Many well-known branded products and services have the properties of a commodity. “A commodity is a class of goods for which there is demand, but which is supplied without qualitative differentiation across a market.” These commodities have stiff competition, little or no pricing power and, as a result, they have low margins and profits. A number of my clients had such products and asked whether the brand could be leveraged into a high-margin value-added product. Dole, Clorox and Buitoni are examples.
Since most brands start off as a single product, it is not unusual for these to become more commoditized over time as competitors enter including store brands or other non-advertised brands. Costco has an entire line of products branded Kirkland. These proprietary store brands generally sell at a significant discount to the branded goods they copy. Like generic drugs copying branded versions, some consumers pay the premium to receive the branded item. However, in many cases they do not, especially when household finances become strained. Commercial buyers can be even more cost conscious and lean toward the lower priced comparable item.
To better illustrate how extending commodity brands can payoff, Nestle – the world’s largest food company – commissioned me to study the dry pasta and sauce items the company sold. Originally branded Contadina when owned by Carnation, Nestle’ changed the branding to Buitoni, their international brand. But in the United States, there are many brands of dry packaged pasta including price brands lining supermarket shelves. The best-selling brand in the U.S. is Barilla, with store brands in second place. Buitoni had a modest share. A brand extension study revealed an opportunity to launch Buitoni pasta and sauce in refrigerated form. When originally launched, there was no competition and this product increased sales, margins and profits dramatically. Pasta and sauce are normally used together so it makes sense to launch both. They are companion products sold side-by-side in the refrigerated section. This is also an example of leveraging the brand by changing its form, previously unseen nationally in supermarkets.
Arm & Hammer
There are many brands today attached to commodity products that could be extended to a line of high-margin items. Probably one of the most successful is the extension of Arm & Hammer by Church & Dwight. As reviewed in the chapter on the 10 types of brand extensions, the lowly backing soda brand was languishing because there was so little demand for that ingredient. The company attempted to expand the usage of the ingredient by recommending that the product be used in the refrigerator to remove (absorb) odor.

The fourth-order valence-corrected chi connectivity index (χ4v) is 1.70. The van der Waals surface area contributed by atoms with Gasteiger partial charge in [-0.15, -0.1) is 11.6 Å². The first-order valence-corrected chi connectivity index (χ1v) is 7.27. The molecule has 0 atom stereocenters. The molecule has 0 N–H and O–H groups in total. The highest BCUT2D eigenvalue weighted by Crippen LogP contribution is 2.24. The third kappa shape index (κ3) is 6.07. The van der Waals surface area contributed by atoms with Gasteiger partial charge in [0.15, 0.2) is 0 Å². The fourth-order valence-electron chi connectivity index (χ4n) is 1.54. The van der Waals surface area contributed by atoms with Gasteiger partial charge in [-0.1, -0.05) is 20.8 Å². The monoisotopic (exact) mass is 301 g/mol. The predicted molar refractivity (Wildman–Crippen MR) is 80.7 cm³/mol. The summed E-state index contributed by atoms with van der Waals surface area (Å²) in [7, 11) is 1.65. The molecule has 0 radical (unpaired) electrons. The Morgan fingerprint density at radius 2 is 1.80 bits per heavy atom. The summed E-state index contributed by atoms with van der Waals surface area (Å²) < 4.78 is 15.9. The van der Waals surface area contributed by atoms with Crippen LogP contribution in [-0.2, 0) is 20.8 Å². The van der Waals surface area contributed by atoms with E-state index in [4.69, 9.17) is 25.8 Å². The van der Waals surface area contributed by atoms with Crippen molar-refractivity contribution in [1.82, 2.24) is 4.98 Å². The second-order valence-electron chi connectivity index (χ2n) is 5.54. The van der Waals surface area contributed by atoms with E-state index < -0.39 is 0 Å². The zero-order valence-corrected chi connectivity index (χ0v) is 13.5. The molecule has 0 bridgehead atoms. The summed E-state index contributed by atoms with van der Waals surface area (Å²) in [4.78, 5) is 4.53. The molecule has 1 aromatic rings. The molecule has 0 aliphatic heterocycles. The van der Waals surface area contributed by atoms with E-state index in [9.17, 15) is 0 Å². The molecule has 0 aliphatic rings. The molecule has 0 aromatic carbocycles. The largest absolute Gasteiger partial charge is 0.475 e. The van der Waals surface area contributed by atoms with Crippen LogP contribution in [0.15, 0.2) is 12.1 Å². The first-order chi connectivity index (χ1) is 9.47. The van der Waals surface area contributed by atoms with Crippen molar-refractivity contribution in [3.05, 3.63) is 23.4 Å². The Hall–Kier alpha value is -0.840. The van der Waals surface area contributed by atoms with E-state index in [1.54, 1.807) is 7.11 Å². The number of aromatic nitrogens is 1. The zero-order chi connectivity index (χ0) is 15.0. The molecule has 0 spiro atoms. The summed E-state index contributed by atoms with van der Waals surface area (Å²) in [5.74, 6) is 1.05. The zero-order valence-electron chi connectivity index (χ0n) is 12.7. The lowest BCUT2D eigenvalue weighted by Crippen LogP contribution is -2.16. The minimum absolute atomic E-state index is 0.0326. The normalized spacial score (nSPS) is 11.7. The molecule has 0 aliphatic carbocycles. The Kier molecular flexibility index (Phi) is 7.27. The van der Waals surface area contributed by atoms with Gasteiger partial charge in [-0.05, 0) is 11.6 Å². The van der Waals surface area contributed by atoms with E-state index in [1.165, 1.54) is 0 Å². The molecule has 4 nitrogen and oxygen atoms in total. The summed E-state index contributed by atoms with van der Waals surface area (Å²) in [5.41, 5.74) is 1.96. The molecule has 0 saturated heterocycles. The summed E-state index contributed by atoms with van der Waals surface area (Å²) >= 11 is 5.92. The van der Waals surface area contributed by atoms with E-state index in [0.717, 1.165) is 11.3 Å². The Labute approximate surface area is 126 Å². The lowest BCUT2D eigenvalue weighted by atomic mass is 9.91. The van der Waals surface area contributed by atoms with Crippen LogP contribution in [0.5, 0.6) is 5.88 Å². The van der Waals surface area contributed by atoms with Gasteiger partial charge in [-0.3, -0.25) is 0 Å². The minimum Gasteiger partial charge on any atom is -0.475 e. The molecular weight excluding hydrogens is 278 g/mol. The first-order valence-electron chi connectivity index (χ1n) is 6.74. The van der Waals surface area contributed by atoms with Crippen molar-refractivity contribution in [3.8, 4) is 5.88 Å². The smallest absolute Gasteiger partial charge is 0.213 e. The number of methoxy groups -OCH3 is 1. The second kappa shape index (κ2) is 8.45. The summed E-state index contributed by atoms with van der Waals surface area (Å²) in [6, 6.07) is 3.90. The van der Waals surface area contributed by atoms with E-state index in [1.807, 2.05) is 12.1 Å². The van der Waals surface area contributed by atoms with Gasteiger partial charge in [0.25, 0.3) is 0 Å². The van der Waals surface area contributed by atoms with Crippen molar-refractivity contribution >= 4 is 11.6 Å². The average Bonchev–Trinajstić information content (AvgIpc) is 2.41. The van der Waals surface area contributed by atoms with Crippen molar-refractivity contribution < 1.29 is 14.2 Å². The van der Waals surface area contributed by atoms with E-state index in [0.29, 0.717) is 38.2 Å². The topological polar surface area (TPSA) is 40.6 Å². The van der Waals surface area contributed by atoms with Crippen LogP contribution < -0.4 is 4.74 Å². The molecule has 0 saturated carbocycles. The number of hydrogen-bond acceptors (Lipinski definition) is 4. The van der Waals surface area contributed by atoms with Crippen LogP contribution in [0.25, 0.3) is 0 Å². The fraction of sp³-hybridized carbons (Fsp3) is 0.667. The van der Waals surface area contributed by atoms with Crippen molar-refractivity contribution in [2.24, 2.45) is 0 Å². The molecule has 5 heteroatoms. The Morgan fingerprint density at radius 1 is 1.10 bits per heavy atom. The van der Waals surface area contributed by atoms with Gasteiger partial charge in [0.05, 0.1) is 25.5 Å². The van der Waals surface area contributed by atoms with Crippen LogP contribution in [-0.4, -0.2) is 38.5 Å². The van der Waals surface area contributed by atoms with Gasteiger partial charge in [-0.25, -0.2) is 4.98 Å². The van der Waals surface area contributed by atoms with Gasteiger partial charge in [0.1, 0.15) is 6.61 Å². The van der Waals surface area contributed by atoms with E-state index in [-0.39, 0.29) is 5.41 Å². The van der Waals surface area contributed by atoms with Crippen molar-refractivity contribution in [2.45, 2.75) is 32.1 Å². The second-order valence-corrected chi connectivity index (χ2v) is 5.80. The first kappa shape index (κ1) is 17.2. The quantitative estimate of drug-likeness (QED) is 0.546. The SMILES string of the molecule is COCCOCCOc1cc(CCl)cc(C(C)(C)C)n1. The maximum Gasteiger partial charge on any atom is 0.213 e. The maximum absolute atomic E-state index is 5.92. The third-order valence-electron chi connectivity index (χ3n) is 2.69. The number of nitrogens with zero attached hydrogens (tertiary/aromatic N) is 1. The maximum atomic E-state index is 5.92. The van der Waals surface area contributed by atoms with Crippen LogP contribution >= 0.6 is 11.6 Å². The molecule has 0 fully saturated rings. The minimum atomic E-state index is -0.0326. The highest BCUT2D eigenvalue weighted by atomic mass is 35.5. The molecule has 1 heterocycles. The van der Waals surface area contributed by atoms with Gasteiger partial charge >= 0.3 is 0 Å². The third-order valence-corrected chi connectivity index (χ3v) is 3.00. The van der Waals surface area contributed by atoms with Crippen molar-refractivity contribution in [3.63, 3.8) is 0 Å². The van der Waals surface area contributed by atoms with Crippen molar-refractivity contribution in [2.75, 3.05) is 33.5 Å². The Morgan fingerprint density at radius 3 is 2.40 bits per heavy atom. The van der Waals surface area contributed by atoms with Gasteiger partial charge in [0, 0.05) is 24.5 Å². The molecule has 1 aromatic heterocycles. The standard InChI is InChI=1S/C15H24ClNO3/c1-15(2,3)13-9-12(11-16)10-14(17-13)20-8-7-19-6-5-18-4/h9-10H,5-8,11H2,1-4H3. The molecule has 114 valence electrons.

Where else do people want to remove odor? This question led to many successful brand extensions. By leveraging a benefit of the parent product, the company was able to expand the brand into many categories. Without that brand, entering these crowded categories would have been prohibitively expensive if not impossible. Few would have thought that an old baking soda brand could be turned into a multi- product business with a strong competitive advantage against well-established players in each category.
Ocean Spray is a cooperative of 700 member growers. Cranberries are eaten largely at Thanksgiving as cranberry sauce. The company launched a brand extension - Cranberry Juice Cocktail. After its success, cranberry blends were introduced similar to the strategy employed by Dole. Women began reporting and it was clinically proven that cranberries had the benefit of helping maintain urinary tract health. As a result, the company began selling a supplement product to produce the same urinary tract benefit without requiring that people drink a large volume of the juice. When one brand extension is introduced, others are likely to follow as new uses or benefits are discovered.
Every product or service has a benefit to offer its buyers. Even simple items like evaporated milk, bananas, gelatin, brass cleaner, paint, storage bags, crayons, aspirin, butter, cranberries, paper towels, insect killer and salt can be extended after a careful study to understand consumer perceptions and the benefits delivered.